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SMRT bus drivers' strike: 95% of services ran today despite 60 not turning up for work

Published on Nov 27, 2012 6:28 PM

SMRT managed to get 95 per cent of its bus services running today despite about 60 China-born bus drivers not turning up for work.

The operator used its own standby drivers, it was revealed at a Ministry of Manpower press conference that has concluded

On Monday, when 102 drivers refused to work because of unhappiness over salary, SMRT got 90 per cent of its services running.

Acting Minister Tan Chuan-Jin had harsh words for the drivers at the conference, reiterating that their action was "unacceptable".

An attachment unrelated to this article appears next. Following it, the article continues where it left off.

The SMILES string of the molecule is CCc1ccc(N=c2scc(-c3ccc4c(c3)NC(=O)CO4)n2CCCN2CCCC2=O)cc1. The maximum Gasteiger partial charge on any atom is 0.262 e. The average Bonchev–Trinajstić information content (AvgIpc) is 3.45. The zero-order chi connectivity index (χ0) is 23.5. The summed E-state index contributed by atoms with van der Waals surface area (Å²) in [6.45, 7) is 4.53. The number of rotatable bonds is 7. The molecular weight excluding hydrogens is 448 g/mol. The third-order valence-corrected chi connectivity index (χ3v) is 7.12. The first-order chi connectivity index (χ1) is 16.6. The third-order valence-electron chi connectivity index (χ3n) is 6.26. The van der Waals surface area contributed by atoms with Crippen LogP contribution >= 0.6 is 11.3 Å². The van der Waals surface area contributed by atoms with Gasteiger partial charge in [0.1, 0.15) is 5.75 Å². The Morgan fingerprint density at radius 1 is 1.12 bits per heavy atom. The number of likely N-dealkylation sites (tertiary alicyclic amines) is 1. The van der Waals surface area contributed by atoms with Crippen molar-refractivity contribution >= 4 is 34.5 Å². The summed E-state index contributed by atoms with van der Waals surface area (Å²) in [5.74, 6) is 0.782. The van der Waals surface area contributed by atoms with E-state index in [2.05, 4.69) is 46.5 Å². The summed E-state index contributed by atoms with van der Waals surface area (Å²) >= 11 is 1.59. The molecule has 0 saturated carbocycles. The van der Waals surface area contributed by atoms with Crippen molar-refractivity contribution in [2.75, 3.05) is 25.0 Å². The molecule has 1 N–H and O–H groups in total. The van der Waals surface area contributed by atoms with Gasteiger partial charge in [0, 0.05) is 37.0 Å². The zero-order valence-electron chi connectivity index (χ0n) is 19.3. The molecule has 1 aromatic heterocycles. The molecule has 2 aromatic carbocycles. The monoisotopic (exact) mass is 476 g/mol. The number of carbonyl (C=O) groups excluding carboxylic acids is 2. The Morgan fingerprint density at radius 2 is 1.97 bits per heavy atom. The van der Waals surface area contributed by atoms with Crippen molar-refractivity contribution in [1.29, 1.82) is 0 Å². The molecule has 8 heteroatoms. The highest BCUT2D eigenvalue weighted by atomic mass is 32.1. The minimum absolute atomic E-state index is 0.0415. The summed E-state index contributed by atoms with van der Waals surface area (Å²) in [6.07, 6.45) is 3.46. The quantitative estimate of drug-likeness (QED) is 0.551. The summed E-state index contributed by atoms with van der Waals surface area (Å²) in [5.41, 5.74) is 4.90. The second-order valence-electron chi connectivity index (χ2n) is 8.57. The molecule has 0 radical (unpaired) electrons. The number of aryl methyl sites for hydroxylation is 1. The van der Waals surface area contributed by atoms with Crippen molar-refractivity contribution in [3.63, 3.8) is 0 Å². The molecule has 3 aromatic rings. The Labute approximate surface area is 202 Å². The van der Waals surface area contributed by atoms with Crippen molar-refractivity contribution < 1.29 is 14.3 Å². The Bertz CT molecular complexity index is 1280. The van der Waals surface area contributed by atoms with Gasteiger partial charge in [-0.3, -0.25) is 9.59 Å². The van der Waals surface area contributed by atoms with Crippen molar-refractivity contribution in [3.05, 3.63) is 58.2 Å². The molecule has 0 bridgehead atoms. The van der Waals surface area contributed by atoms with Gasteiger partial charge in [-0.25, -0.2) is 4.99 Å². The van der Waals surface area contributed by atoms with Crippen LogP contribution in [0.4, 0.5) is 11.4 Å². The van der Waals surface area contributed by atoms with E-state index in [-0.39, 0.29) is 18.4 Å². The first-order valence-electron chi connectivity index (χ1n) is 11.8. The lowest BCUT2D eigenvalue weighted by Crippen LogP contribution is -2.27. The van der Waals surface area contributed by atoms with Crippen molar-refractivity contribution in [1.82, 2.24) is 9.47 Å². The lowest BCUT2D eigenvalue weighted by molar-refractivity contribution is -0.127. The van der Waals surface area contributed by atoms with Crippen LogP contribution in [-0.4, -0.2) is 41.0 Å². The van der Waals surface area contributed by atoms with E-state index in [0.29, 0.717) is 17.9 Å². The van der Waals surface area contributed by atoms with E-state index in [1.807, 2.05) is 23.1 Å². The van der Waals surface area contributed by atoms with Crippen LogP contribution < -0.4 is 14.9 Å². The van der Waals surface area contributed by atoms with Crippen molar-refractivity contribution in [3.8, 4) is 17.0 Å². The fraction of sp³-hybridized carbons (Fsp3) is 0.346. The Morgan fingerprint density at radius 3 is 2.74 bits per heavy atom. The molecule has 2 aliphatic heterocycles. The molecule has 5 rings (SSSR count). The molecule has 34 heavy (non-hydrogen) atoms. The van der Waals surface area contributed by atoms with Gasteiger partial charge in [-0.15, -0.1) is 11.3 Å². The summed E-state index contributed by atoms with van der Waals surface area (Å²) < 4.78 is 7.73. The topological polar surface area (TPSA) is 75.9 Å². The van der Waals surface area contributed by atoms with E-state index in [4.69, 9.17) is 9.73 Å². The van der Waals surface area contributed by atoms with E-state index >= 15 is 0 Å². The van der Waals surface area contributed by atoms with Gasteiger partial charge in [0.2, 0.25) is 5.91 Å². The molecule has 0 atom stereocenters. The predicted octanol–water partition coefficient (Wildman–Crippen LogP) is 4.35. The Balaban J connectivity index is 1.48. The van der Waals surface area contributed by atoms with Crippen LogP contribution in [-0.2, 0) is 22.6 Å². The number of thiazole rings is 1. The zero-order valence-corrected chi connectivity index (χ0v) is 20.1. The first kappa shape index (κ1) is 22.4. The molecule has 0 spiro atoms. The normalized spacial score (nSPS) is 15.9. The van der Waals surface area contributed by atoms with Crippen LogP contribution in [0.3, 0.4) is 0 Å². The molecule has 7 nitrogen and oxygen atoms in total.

Divers on the shuttle bus outside Serangoon dormitory off Boundary Close which houses a portion of the SMRT workers from China involved in the workers strike on Nov 26, 2012. -- ST PHOTO: MARK CHEONG

The illegal strike is being investigated by the police.

Mr Tan said that under the Criminal Law (Temporary Provisions) Act, a strike of essential service workers is illegal if 14 days' notice was not given.

Under the Act, those found guilty can be fined not more than $2,000 and/or a prison term of not more than a year.